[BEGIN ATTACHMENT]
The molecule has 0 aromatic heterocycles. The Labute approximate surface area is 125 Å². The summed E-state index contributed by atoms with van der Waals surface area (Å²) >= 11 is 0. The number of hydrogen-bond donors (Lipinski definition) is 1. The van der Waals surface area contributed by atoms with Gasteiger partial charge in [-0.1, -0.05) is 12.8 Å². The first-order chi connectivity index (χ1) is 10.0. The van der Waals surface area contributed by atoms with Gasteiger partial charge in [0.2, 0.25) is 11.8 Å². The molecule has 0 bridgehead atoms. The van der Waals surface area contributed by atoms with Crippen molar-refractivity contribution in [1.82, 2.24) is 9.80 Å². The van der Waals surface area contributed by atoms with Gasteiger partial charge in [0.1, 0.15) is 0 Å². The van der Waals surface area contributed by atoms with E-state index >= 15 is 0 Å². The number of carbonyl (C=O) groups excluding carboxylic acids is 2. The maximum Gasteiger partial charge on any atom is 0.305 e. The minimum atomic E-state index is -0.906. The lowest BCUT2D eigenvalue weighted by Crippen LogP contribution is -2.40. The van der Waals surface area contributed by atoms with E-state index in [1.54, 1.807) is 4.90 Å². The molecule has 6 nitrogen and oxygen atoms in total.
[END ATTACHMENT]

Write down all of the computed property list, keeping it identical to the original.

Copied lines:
The molecule has 0 aromatic heterocycles. The Labute approximate surface area is 125 Å². The summed E-state index contributed by atoms with van der Waals surface area (Å²) >= 11 is 0. The number of hydrogen-bond donors (Lipinski definition) is 1. The van der Waals surface area contributed by atoms with Gasteiger partial charge in [-0.1, -0.05) is 12.8 Å². The first-order chi connectivity index (χ1) is 10.0. The van der Waals surface area contributed by atoms with Gasteiger partial charge in [0.2, 0.25) is 11.8 Å². The molecule has 0 bridgehead atoms. The van der Waals surface area contributed by atoms with Crippen molar-refractivity contribution in [1.82, 2.24) is 9.80 Å². The van der Waals surface area contributed by atoms with Gasteiger partial charge in [0.1, 0.15) is 0 Å². The van der Waals surface area contributed by atoms with E-state index >= 15 is 0 Å². The number of carbonyl (C=O) groups excluding carboxylic acids is 2. The maximum Gasteiger partial charge on any atom is 0.305 e. The minimum atomic E-state index is -0.906. The lowest BCUT2D eigenvalue weighted by Crippen LogP contribution is -2.40. The van der Waals surface area contributed by atoms with E-state index in [1.54, 1.807) is 4.90 Å². The molecule has 6 nitrogen and oxygen atoms in total.